A tight-knit fraternity of gambling Ohio machinists, who dryly called themselves “The Lucky 13" during a decade spent purchasing losing lottery ticket after losing lottery ticket, finally have hit the biggest jackpot of all.
The members of the blue-collar club from the Columbus, Ohio, suburb of Westerville held the only winning ticket to Wednesday night’s multi-state Powerball drawing, which reached a mind-numbing $295.7 million, their just-hired attorney said.
Having chosen in advance to take their money in a single lump-sum rather than in installments over 25 years, the group will divvy up $161.5 million, or $12.43 million apiece before taxes, if their ticket is verified as the winner.
The sixth, so-called “Powerball,” number that sealed their win: 13.
“They’re stunned,” said Barb Palmer, a manager at Automation Tooling Systems who was stuck answering phones on Thursday as her newly wealthy co-workers hunkered down after a sleepless night to evade television cameras and contemplate their riches. “It’s that same look in everyone’s eyes--that deer-in-the-headlights look.”
The group, which bought $130 worth of tickets, placed the winning stub in a safe-deposit box first thing Thursday morning, said their attorney, Larry Sturtz. It was to be transported to Indiana lottery headquarters in Indianapolis, via armored car.
At least one member of the reclusive group--all of whom have taken an oath promising never to reveal the identities of the others, according to Sturtz--would have to appear in Indianapolis as well, within 180 days, Powerball officials said.
John Jarrell was the only one of the 13 men to identify himself on Thursday. “It took a long time to believe we actually hit it,” he said. “You go from totally excited to scared to death.”
Jarrell and his wife, Sandy, said they and their three children were already making a wish list. Tops on Sandy’s list was a Harley-Davidson motorcycle to match John’s.
Despite a long history of very little payoff, “The Lucky 13" has been an extraordinarily exclusive group, with far more applicants than openings.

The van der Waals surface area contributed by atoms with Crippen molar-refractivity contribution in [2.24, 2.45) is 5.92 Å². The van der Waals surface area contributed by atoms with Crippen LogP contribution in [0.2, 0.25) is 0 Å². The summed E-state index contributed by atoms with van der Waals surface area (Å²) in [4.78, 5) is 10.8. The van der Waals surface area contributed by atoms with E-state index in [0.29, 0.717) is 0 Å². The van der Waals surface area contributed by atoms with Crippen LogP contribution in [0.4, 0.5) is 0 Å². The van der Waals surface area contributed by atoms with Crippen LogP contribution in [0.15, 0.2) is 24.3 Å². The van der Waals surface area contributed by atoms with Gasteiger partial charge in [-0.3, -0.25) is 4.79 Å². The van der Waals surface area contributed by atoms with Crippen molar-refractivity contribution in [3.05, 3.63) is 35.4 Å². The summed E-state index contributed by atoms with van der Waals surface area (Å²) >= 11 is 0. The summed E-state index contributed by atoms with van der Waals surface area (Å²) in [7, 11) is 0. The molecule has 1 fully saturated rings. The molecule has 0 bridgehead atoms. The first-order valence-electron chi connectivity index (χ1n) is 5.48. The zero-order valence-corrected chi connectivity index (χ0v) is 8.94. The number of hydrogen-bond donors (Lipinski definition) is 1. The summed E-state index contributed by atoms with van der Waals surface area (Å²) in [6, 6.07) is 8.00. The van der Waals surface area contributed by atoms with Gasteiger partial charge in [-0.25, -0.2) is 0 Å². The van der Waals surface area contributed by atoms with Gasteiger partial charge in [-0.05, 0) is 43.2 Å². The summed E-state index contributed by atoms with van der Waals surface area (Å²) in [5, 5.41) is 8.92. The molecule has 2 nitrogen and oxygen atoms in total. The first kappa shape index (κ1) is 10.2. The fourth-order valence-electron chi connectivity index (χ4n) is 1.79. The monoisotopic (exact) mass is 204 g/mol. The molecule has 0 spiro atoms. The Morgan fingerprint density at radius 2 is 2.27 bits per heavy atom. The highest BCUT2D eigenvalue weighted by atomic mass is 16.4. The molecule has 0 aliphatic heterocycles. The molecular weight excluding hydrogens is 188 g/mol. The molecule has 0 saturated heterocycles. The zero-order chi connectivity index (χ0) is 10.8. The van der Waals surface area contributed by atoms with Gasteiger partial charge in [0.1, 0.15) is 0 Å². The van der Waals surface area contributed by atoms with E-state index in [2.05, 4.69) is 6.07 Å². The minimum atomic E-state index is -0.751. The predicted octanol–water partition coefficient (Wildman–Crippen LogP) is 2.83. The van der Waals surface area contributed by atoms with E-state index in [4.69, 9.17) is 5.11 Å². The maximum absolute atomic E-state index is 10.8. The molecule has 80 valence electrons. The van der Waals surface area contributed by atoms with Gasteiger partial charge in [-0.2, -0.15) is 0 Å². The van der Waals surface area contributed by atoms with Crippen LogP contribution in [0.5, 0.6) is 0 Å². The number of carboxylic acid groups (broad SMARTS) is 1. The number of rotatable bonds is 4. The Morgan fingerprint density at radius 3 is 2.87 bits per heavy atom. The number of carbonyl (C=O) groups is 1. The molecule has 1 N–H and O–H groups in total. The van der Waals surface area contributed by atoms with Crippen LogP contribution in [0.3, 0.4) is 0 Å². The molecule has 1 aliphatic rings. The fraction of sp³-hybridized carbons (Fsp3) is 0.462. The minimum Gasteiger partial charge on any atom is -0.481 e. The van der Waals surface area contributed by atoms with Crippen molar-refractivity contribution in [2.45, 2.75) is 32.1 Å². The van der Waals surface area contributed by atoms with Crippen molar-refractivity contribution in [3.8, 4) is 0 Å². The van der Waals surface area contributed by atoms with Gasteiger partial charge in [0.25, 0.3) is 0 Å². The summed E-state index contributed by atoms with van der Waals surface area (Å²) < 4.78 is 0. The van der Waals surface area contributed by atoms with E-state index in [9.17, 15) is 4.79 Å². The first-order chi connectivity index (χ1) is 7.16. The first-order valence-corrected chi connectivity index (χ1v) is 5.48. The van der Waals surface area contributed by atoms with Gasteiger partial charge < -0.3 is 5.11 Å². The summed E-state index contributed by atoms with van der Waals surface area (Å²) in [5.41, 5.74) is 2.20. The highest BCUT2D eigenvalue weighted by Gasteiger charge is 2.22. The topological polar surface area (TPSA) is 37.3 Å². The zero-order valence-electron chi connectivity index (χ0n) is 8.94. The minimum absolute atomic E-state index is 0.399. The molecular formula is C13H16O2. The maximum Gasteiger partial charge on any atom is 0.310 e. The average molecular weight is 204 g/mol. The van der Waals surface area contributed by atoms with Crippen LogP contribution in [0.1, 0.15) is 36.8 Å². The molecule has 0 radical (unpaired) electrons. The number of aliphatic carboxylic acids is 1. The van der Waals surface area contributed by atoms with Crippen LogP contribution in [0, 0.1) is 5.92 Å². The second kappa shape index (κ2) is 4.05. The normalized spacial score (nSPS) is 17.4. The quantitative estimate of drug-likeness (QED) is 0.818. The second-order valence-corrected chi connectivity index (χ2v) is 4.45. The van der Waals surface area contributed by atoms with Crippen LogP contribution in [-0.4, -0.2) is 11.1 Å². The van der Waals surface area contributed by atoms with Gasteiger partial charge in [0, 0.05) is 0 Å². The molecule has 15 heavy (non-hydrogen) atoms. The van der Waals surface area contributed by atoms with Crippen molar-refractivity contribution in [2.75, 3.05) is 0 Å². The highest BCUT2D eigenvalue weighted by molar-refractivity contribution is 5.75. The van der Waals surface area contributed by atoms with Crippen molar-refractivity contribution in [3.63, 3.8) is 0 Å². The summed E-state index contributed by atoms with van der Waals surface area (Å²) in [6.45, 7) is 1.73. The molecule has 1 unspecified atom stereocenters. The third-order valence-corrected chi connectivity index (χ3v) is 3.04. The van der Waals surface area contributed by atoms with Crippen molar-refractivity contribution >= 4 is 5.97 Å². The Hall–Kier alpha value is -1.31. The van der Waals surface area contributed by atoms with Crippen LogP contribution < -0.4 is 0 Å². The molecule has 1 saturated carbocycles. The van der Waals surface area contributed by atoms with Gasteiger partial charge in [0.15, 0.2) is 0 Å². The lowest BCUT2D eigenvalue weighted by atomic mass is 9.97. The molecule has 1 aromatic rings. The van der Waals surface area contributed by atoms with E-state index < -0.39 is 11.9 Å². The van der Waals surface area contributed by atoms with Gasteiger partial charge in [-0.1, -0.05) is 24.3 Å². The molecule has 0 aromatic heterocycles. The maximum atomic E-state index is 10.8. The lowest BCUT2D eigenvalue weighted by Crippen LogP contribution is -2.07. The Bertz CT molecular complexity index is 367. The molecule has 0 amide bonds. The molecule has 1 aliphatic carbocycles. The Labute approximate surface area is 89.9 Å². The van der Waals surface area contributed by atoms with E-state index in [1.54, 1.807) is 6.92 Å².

“If somebody leaves, you can get in the group,” Palmer said. “Or if somebody dies, you can get in the group. Otherwise, there are no openings.”
Palmer ought to know. She’s been turned away more than once.
Over the years, the members have lost the majority of their gambling dollars--earned by fabricating steel parts and sweating over metal lathes--to the more modest Hoosier Lottery, co-workers said. But when Saturday’s drawing for the multi-state game failed to produce a millionaire and the pot began to look like the Gross National Product of Lichtenstein, the group, as well as millions of people across the country, became enthralled.
Before the drawing at 10:59 p.m. Wednesday, hopeful gamblers drove for hours to stand in line for hours to buy tickets in one of the 20 states and the District of Columbia where the game is played. In four days, they plopped down $211 million.
As the pot passed the previous Powerball record of $195 million, won by a Streamwood, Ill., couple in May, the 13 machinists huddled. They were prepared to cross state lines, they decided, in their ongoing quest for big money.
One of the members--unidentified, naturally--headed west on Interstate 70. He crossed into Indiana after about 100 miles and stopped at the first place he found with Powerball tickets to sell, a Speedway gas station in the border town of Richmond.
He laid out $130--$10 from each member of the group.
The chances they would win were 80 million to 1.
Shortly after the drawing Wednesday night, a woman who identified herself to television crews as a neighbor of one of the winners said she heard screaming, loud screaming. She was worried.
“We thought somebody was hurt,” she said.